Posted by: David Hudson on Jan 1, 2021

Journal Issue Date: Jan-Feb 2021

Journal Name: Vol. 57 No. 1

The name Rosa Parks resonates deeply in the nation’s civil rights history as “the founding symbol of the Civil Rights Movement.1 She bravely refused to move to the back of a bus and started what became known as the Montgomery Bus Boycott and brought a young, 26-year-old minister named Dr. Martin Luther King, Jr. into national prominence. Others recall the name of Claudette Colvin, a 15-year-old girl who defied the segregation law on the buses in Alabama before Rosa Parks.  Apparently, civil rights leaders felt that Parks, as an adult and secretary of the local NAACP branch, would be a more appropriate person to be the face of the public challenge to segregated Alabama than Colvin or other teens.2

But, precious fewer recall the woman who truly was the progenitor of these later-day heroines — Sallie J. Robinson. She was the woman who sued the Memphis & Charleston Railroad Company for refusing her a seat in the ladies section in May 1879, solely because of the color of her skin. Along with her husband, Richard A. Robinson, she sued under the Civil Rights Act of 1875, a Reconstruction-era federal law designed to prohibit discrimination on the basis of race in public accommodations. 

Little is known about Sallie Robinson. Court records indicate that she was “formerly in slavery.”3 According to a census report from 1920, she was born in 1850 or 1851 and resided for a time in Palestine, Mississippi. 

Her case proceeded in federal court before U.S. District Court Judge Eli Shelby Hammond, a former captain in the Confederate Army who was nominated to the federal bench by President Rutherford B. Hayes.4 Handwritten trial notes indicate that Sallie Robinson was a resident of Mississippi who purchased a train ticket with her nephew Joseph Robinson to travel from Grand Junction, Tennessee, to Lynchburg, Virginia. The trial conductor referred to Sallie Robinson as “a young good-looking mulatto woman about 28 years old” and her nephew “was a young man of light complexion, light hair and light blue eyes.”5 The conductor assumed that Joseph Robinson was “a white man traveling with a colored woman.”6 The conductor assumed that Sallie Robinson was a prostitute. 

Clipping from The Chicago Tribune, Dec. 21, 1884.

 

They had first-class tickets but the conductor of the train refused Sallie Robinson entrance into the so-called “ladies car” because of her skin color. He grabbed her arm so forcefully that he spun her around and she suffered injuries.7 She allegedly had bruises on it for more than a week. Instead, the Robinsons had to ride in the so-called smoking car, not what they had purchased.8 A. Leon Higginbotham explained: “Neither the fact that Mrs. Robinson had purchased a first-class ticket, nor the fact that she and her nephew did not threaten any disturbance, was sufficient to overcome the inferior status the conductor accorded her.”9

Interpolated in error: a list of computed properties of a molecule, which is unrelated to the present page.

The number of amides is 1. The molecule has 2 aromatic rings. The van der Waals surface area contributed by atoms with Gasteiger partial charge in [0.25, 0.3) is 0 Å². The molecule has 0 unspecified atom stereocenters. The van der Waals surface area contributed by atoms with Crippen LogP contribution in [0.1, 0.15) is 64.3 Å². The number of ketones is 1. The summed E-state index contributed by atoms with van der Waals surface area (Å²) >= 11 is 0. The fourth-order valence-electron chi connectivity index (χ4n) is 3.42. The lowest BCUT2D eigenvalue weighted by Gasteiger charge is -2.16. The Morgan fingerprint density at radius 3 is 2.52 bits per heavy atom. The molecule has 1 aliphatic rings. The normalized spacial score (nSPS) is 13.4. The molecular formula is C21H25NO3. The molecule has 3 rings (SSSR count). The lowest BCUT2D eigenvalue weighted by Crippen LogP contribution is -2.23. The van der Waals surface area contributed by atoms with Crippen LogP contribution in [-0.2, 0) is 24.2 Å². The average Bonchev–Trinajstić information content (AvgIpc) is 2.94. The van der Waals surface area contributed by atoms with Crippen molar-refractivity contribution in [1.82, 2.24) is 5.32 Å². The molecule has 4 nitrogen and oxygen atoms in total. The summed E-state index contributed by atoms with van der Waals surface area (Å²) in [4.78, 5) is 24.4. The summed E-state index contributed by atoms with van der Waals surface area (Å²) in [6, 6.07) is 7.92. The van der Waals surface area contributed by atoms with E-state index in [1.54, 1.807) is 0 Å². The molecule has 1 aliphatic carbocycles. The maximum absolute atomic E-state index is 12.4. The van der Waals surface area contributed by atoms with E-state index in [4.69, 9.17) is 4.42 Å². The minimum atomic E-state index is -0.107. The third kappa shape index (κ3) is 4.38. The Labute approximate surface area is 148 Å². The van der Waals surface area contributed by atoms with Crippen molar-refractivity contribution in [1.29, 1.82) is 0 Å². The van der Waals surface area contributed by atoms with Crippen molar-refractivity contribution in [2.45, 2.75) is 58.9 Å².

Unsurprisingly given the times and composition of juries at that time, the Robinsons lost their case. Sallie Robinson and her husband appealed to the U.S. Supreme Court. Her case became one of five cases that collectively were appealed to the U.S. Supreme Court and became known as the Civil Rights Cases (1883).10 The cases came from federal courts in California, Kansas, Missouri, New York, and Tennessee. The U.S. Supreme Court ruled that Congress lacked the power to pass the Civil Rights Act of 1875.  

The court majority, in an opinion by Justice Joseph Bradley, noted that the “[t]he essence of the law is … that such enjoyment [of places of public accommodation] shall not be subject to any conditions applicable only to citizens of a particular race or color, or who had been in a previous condition of servitude.”11 Bradley reasoned, however, that the Fourteenth Amendment only limited state or governmental actors, not private actors such as a railroad. 

“It is State action of a particular character that is prohibited,” Bradley wrote. “Individual invasion of individual rights is not the subject-matter of the amendment.”12 He added that the Fourteenth Amendment “does not authorize Congress to create a code of municipal law for the regulation of private rights.”13

In perhaps the most oft-quoted passage of his opinion, Bradley wrote that “[w]hen a man has emerged from slavery, and by aid of beneficient legislation has shaken off the inseparable concomitants of that state, there must be some stage in the process ... [where he] … ceases to be the special favorite of the laws.”14 This passage has achieved infamy, as it seemingly downplays the pervasive discrimination faced by African-Americans.15

Justice John Marshall Harlan I, the so-called “Great Dissenter.”

Fortunately, at least one justice recognized the plight suffered by Sallie Robinson and the other civil rights plaintiffs. That was none other than Justice John Marshall Harlan I, the so-called “Great Dissenter,” who served on the court from 1877 to 1911. (He is often referred to as Harlan I, because his grandson, John Marshall Harlan II, also served on the U.S. Supreme Court from 1955 to 1971.) Harlan I criticized his colleagues in the majority for ignoring the intent of the 39th Congress in passing the Civil Rights Act of 1875.16 Harlan I reasoned that discrimination practiced by private companies in their quasi-public roles, such as a railroad company, constitutes a badge and incident of slavery forbidden by the Thirteenth Amendment.17